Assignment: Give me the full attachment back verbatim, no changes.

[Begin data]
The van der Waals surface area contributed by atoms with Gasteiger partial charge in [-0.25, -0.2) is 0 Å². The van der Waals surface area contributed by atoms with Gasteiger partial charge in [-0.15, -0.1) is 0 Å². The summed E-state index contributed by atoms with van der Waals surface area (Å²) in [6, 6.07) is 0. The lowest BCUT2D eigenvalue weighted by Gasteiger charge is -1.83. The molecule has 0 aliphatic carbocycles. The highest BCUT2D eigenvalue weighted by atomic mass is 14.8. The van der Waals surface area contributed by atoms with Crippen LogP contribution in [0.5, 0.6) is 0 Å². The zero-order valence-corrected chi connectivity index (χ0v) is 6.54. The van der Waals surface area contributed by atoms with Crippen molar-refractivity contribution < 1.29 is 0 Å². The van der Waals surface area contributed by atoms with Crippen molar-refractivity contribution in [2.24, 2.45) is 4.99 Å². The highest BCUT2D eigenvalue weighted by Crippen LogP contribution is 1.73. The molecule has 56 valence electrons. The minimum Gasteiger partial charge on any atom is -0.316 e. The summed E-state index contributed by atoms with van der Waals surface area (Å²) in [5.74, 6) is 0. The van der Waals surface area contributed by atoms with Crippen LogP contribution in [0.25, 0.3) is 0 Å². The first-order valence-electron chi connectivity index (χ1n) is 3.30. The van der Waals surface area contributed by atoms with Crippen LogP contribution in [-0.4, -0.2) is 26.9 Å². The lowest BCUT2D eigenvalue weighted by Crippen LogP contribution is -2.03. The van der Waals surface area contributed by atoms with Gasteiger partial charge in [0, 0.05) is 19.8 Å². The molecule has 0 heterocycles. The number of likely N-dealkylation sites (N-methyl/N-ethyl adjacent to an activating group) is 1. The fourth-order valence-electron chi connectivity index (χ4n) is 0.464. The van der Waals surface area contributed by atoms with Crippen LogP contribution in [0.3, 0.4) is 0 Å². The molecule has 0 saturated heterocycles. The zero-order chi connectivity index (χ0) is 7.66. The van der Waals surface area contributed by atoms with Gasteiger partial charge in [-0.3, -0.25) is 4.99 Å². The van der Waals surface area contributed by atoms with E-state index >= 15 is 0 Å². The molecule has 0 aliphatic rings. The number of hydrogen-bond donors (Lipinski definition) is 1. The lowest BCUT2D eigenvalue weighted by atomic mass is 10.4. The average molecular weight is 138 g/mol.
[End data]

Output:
The van der Waals surface area contributed by atoms with Gasteiger partial charge in [-0.25, -0.2) is 0 Å². The van der Waals surface area contributed by atoms with Gasteiger partial charge in [-0.15, -0.1) is 0 Å². The summed E-state index contributed by atoms with van der Waals surface area (Å²) in [6, 6.07) is 0. The lowest BCUT2D eigenvalue weighted by Gasteiger charge is -1.83. The molecule has 0 aliphatic carbocycles. The highest BCUT2D eigenvalue weighted by atomic mass is 14.8. The van der Waals surface area contributed by atoms with Crippen LogP contribution in [0.5, 0.6) is 0 Å². The zero-order valence-corrected chi connectivity index (χ0v) is 6.54. The van der Waals surface area contributed by atoms with Crippen molar-refractivity contribution < 1.29 is 0 Å². The van der Waals surface area contributed by atoms with Crippen molar-refractivity contribution in [2.24, 2.45) is 4.99 Å². The highest BCUT2D eigenvalue weighted by Crippen LogP contribution is 1.73. The molecule has 56 valence electrons. The minimum Gasteiger partial charge on any atom is -0.316 e. The summed E-state index contributed by atoms with van der Waals surface area (Å²) in [5.74, 6) is 0. The van der Waals surface area contributed by atoms with Crippen LogP contribution in [0.25, 0.3) is 0 Å². The first-order valence-electron chi connectivity index (χ1n) is 3.30. The van der Waals surface area contributed by atoms with Crippen LogP contribution in [-0.4, -0.2) is 26.9 Å². The lowest BCUT2D eigenvalue weighted by Crippen LogP contribution is -2.03. The van der Waals surface area contributed by atoms with Gasteiger partial charge in [0, 0.05) is 19.8 Å². The molecule has 0 heterocycles. The number of likely N-dealkylation sites (N-methyl/N-ethyl adjacent to an activating group) is 1. The fourth-order valence-electron chi connectivity index (χ4n) is 0.464. The van der Waals surface area contributed by atoms with Crippen LogP contribution in [0.3, 0.4) is 0 Å². The molecule has 0 saturated heterocycles. The zero-order chi connectivity index (χ0) is 7.66. The van der Waals surface area contributed by atoms with Gasteiger partial charge in [-0.3, -0.25) is 4.99 Å². The van der Waals surface area contributed by atoms with E-state index >= 15 is 0 Å². The molecule has 0 aliphatic rings. The number of hydrogen-bond donors (Lipinski definition) is 1. The lowest BCUT2D eigenvalue weighted by atomic mass is 10.4. The average molecular weight is 138 g/mol.